Now a final comment: you consider on-the-fly creation faster than store-to-database: where do you think elements of on-the-fly urls (article or category titles for instance) are coming from, if not from the database?


I have refrained from posting this review up until now, but seeing a year old serious SEO issue not addressed by the developers leaves me with no other choice.

K2 produces for any items, tags multiple, in fact endless duplicated URLs.

For over a year people were desperately trying to get help from the developers, but they simply didn't respond.

You can read everything in this thread:

The developer responded though to a bad review about K2 addressing these SEO issues, but all he had to say is praising K2 for its SEO (although he apparently lacks some SEO knowledge himself because there are tons of things to optimize SEO-wise) and saying that these duplicated URLs are Joomlas fault. Later he said that these duplicated URLs can be resolved by

a) making menu items for each item (meaning hundreds of menu items for each tag)

2) install a third-party SEO component.

So basically he admitted that a K2 vanilla installation is not usable for production sites because of the horrific SEO issues.

Ironically a user later submitted a K2 core hack that apparently resolves those issues, but it has some side effects on other parts of K2.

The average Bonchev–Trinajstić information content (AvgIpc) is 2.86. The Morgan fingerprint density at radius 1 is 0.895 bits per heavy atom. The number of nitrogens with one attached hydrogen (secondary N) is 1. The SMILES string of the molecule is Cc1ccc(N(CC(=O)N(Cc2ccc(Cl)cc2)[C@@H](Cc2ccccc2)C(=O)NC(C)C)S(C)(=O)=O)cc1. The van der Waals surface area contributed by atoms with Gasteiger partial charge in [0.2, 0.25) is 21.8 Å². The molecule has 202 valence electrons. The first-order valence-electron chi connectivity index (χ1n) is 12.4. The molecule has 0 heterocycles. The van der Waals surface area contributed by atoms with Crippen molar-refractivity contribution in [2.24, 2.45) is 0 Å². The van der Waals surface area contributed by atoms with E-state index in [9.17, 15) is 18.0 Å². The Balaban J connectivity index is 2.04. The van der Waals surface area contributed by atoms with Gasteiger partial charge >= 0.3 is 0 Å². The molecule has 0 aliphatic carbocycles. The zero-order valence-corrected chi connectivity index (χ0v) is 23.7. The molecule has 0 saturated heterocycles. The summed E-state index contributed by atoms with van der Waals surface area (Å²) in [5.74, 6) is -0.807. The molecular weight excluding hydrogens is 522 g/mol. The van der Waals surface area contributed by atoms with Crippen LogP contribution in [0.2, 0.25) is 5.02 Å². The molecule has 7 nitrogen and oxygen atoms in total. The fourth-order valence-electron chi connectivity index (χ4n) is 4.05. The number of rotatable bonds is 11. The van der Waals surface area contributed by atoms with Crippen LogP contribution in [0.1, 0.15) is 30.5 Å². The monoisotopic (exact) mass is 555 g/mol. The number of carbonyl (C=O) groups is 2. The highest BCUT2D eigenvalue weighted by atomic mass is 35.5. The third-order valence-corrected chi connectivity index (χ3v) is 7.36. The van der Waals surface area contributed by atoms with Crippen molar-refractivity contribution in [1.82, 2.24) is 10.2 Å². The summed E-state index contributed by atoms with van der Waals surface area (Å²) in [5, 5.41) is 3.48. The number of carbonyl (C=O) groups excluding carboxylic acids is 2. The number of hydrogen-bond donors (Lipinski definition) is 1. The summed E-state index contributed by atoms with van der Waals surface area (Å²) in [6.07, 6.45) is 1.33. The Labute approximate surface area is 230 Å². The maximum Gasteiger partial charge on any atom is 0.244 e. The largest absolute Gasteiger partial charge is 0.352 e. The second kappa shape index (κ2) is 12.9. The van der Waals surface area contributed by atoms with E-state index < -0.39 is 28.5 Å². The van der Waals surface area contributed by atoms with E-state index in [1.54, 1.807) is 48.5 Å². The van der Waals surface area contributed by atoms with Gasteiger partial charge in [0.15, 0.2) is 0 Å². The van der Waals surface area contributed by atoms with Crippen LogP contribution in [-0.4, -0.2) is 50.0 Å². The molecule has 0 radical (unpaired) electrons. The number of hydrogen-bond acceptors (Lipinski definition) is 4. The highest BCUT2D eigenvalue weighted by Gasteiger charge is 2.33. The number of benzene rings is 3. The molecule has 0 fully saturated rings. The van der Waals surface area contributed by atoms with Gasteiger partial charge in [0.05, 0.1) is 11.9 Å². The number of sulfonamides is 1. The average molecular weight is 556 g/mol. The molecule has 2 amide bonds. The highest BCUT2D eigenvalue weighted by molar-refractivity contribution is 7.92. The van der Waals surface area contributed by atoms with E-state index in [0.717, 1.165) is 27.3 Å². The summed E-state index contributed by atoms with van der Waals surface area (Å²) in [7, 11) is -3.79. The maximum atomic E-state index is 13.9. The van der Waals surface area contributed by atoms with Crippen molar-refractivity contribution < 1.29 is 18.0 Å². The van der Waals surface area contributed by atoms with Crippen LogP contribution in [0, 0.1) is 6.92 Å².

Other components such as flexicontent prove that those issues can be resolved without installing a 3rd party SEO extension.

Support is horrific, the developer makes false claims and people are loosing traffic due to the mentioned SEO issues.

So unless you are willing to pay for an SEO extension, I strongy discourage anyone from using K2. But even then, hundreds and thousands of duplicated URLs will be stored in the database.

I highly recommend the developer to overthink his attitude and finally address those duplicated URL issues. And please, if you don't have a clue, ask other developers for help.
Owner's reply

What you fail to understand is that K2 simply follows the Joomla! framework guidelines when it comes to URLs. For example, take this URL from a recent Joomla! announcement on (it's the core Joomla! article system):

The URL is

But one can easily do this too:

Both URLs will render the same page of course. Now, this is not a bad thing SEO wise. SEO - which you fail to understand obviously - is not related in any way to how one or more users can manipulate a site's URLs. This is stupid if you think about it... SEO is about ordering/organizing a site's content so that search engines can pick up that content easily. The easiest the better for a site.

Anyone can read the URL you posted back to the K2 Community, but sorry, I'm not admitting anything.

As for the other claims...
a) "other extensions offer better URLs": if they are native extensions, no they don't
b) "K2 support is bad": define bad support for a free extension first. We're not elitists. If we were, we wouldn't have released K2, better yet, we wouldn't have launched a community.

You might wanna look for some other CMS perhaps. I strongly suggest Google's Blogger cause a) it's built by Google (= "beautiful" SEO for the paranoid ones) and b) it's free like K2.

Give us a break will ya?